For some, the word “manufacturing” evokes images of dark and grimy factories, monotonous assembly line production, and the slow tick of the time clock.
Stanton Hall hopes that when future generations think “manufacturing,” another image comes to mind: That of him and his young family, living the life they always dreamed of living.
“My fence is brown, not white picket, but I have that storybook life. I’ve been able to do everything I’ve ever wanted to because I went to South Piedmont and pursued a career in manufacturing,” he said.
“Manufacturing has given me everything I ever dreamed of. I think it’s time to rediscover manufacturing, in a lot of ways. It offers more opportunities than I think most people realize.”
Hall, a native of Monroe, graduated from Parkwood High School in 2011. His father was a truck driver. His mother still works as a data manager for a local school district. Money was always tight, and Hall knew that if he wanted more for himself financially, he was going to have to advance his education.
He received a scholarship to a four-year university, but after the first semester, decided it wasn’t for him.
“Life caught up. I still had bills to pay even though I was in school. I either needed to work or get a degree, and I chose to work,” he said.
Hall dropped out of college and worked a variety of jobs, including five years at a grocery store distribution center. Eventually, life’s path led him to Greiner Bio-One and South Piedmont.
Seeking a job that might eventually grow into a career, Hall applied to work as a warehouse supervisor for Greiner Bio-One, an international medical technology manufacturer with operations in Monroe. Not long after he submitted his application, a representative from the company called to ask if he’d be interested in Greiner’s apprenticeship program with South Piedmont.
Apprenticeships combine on-the-job and classroom instruction. Apprentices work for their employers while also completing coursework at South Piedmont Community College. Apprentices thereby receive the skills and education they need to grow into leaders of their organizations.
“At the time, I had to take a pay cut to become an apprentice, but I thought about it, and I decided that in the long run, this was going to be a good investment in myself and my future. I would learn, earn a degree, and be working for a company that would offer me chances to grow,” he said.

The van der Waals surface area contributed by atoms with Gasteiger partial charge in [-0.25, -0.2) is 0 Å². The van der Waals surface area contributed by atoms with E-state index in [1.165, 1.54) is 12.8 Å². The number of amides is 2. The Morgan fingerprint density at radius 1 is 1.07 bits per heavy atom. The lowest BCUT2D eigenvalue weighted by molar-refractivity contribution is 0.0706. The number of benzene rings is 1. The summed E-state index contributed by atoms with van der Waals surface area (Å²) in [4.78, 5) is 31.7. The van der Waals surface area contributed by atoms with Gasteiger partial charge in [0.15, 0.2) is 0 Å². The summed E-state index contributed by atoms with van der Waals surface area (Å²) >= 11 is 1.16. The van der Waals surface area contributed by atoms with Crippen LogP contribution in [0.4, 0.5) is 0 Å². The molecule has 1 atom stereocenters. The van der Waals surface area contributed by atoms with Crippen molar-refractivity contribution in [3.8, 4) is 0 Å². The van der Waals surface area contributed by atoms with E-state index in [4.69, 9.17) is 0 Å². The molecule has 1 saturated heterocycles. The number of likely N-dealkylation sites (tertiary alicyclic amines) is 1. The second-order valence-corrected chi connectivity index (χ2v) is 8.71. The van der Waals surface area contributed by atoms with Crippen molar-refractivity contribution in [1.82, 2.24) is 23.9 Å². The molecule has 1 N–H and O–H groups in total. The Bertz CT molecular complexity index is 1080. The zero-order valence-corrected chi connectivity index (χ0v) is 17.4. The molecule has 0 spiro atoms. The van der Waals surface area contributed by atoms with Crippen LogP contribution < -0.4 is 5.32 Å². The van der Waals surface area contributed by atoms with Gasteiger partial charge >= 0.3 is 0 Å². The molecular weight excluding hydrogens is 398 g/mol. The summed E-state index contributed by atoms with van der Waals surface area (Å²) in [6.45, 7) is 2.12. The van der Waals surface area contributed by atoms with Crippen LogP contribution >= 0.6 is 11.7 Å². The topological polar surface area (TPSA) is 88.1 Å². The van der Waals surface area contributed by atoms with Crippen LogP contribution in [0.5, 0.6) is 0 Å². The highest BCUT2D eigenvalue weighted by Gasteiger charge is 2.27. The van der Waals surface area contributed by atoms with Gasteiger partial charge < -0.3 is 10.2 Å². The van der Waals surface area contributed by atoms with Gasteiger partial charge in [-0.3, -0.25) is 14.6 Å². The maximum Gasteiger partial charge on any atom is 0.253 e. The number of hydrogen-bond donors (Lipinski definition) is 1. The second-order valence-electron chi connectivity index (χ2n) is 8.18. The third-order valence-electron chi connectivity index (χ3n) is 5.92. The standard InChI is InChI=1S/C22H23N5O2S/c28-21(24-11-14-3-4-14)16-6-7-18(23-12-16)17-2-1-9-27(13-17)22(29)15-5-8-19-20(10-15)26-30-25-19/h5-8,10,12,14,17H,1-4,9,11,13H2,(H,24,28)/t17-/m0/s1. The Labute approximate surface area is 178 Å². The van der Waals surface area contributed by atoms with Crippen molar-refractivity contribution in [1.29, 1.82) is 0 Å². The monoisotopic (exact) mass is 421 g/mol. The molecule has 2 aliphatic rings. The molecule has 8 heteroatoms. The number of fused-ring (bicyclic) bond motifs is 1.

Hall graduated with his associate degree in industrial systems technology in 2018. He has since advanced in his career at Greiner Bio-One, moving from the role of process technician to now process lead.
As process lead, he supervises a team of about 12 employees and oversees the creation of machine processes that are used to produce medical devices and labware templates for a variety of products.
Rather than a dark and grimy factory, Hall works in a state-of-the-art facility —and several times, his work has taken him to Greiner Bio-One’s operations in Germany and Austria.
Rather than monotonous assembly line work, every day brings Hall new challenges and the enjoyment of working with his hands.
“I wasn’t cut out to sit in a classroom or an office all day,” he said. “I like doing things that are hands-on. I love using what I’ve learned to solve new problems.”
Rather than waiting to clock out, Hall goes to work every day with a sense of pride in what he does.
“I had to get an appendectomy in 2021, and I was in the hospital, and I noticed they were using products made here at Greiner Bio-One. It was a great feeling,” he said.
“I get to help make products that are literally being used to help save people’s lives.”
Manufacturing is also providing him and his wife, Morgan, and their two young children, the kind of life he dreamed of living while he was growing up.
“I’ve been able to buy a house and cars. I’ve been able to do everything at 30 that most people struggle to do well into their 50s and 60s,” he said.
“I wanted my wife to be a stay-at-home mom and focus on our family. My income allows her to do that. I wanted to be able to take family vacations, and we do. I’ve been able to create the lifestyle I always wanted.”
When future generations think of manufacturing — and community college manufacturing pathways — Hall hopes stories like his come to mind rather than outdated misperceptions.
“I went to South Piedmont, and I got a degree that was perfectly geared for the things I wanted in life,” he said.
“You can have everything you want with a community college education and a career in manufacturing — I’m proof.”
South Piedmont offers several programs designed for students seeking careers in manufacturing, including welding, mechatronics, and industrial maintenance. For more information, visit https://spcc.edu/areas-of-study/manufacturing/. South Piedmont is currently sponsoring apprenticeship programs with employers in industries including education, healthcare, and manufacturing. For more information, https://spcc.edu/areas-of-study/business-and-industry-training/apprenticeships/.
Celebrated the first Friday in October, MFG Day is an initiative of the Manufacturing Institute that aims to positively shift perceptions of the manufacturing industry and inspire future generations to consider manufacturing careers.